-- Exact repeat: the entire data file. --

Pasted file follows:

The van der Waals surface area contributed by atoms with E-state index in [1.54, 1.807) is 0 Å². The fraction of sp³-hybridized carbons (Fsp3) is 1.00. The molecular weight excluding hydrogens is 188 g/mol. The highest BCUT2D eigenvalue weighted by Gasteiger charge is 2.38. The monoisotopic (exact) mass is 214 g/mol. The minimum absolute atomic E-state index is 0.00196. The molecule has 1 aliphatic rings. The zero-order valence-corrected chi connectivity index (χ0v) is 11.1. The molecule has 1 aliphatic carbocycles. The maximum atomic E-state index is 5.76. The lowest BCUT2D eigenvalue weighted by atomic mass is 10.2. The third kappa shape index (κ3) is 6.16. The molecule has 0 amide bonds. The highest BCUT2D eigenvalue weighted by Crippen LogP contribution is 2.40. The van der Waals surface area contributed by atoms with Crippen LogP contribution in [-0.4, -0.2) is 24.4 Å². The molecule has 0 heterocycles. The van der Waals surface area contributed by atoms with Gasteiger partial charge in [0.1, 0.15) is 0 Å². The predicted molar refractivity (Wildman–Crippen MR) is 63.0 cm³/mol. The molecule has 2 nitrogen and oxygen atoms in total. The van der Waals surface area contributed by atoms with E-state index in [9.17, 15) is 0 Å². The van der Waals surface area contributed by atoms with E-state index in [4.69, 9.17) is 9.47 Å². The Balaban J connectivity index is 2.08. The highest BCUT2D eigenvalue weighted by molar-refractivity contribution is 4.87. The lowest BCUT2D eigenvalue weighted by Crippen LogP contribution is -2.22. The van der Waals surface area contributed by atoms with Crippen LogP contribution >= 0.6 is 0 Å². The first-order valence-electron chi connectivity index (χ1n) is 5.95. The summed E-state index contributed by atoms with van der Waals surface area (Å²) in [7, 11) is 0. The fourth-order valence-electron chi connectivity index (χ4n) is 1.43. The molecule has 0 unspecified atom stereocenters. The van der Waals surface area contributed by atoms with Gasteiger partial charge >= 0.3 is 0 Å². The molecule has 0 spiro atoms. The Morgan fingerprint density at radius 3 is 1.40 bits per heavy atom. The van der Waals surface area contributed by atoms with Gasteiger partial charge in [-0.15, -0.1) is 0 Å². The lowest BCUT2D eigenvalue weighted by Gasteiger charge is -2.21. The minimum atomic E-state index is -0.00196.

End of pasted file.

The van der Waals surface area contributed by atoms with E-state index in [1.54, 1.807) is 0 Å². The fraction of sp³-hybridized carbons (Fsp3) is 1.00. The molecular weight excluding hydrogens is 188 g/mol. The highest BCUT2D eigenvalue weighted by Gasteiger charge is 2.38. The monoisotopic (exact) mass is 214 g/mol. The minimum absolute atomic E-state index is 0.00196. The molecule has 1 aliphatic rings. The zero-order valence-corrected chi connectivity index (χ0v) is 11.1. The molecule has 1 aliphatic carbocycles. The maximum atomic E-state index is 5.76. The lowest BCUT2D eigenvalue weighted by atomic mass is 10.2. The third kappa shape index (κ3) is 6.16. The molecule has 0 amide bonds. The highest BCUT2D eigenvalue weighted by Crippen LogP contribution is 2.40. The van der Waals surface area contributed by atoms with Crippen LogP contribution in [-0.4, -0.2) is 24.4 Å². The molecule has 0 heterocycles. The van der Waals surface area contributed by atoms with Gasteiger partial charge in [0.1, 0.15) is 0 Å². The predicted molar refractivity (Wildman–Crippen MR) is 63.0 cm³/mol. The molecule has 2 nitrogen and oxygen atoms in total. The van der Waals surface area contributed by atoms with E-state index in [9.17, 15) is 0 Å². The van der Waals surface area contributed by atoms with E-state index in [4.69, 9.17) is 9.47 Å². The Balaban J connectivity index is 2.08. The highest BCUT2D eigenvalue weighted by molar-refractivity contribution is 4.87. The lowest BCUT2D eigenvalue weighted by Crippen LogP contribution is -2.22. The van der Waals surface area contributed by atoms with Crippen LogP contribution >= 0.6 is 0 Å². The first-order valence-electron chi connectivity index (χ1n) is 5.95. The summed E-state index contributed by atoms with van der Waals surface area (Å²) in [7, 11) is 0. The fourth-order valence-electron chi connectivity index (χ4n) is 1.43. The molecule has 0 unspecified atom stereocenters. The van der Waals surface area contributed by atoms with Gasteiger partial charge >= 0.3 is 0 Å². The molecule has 0 spiro atoms. The Morgan fingerprint density at radius 3 is 1.40 bits per heavy atom. The van der Waals surface area contributed by atoms with Gasteiger partial charge in [-0.15, -0.1) is 0 Å². The lowest BCUT2D eigenvalue weighted by Gasteiger charge is -2.21. The minimum atomic E-state index is -0.00196.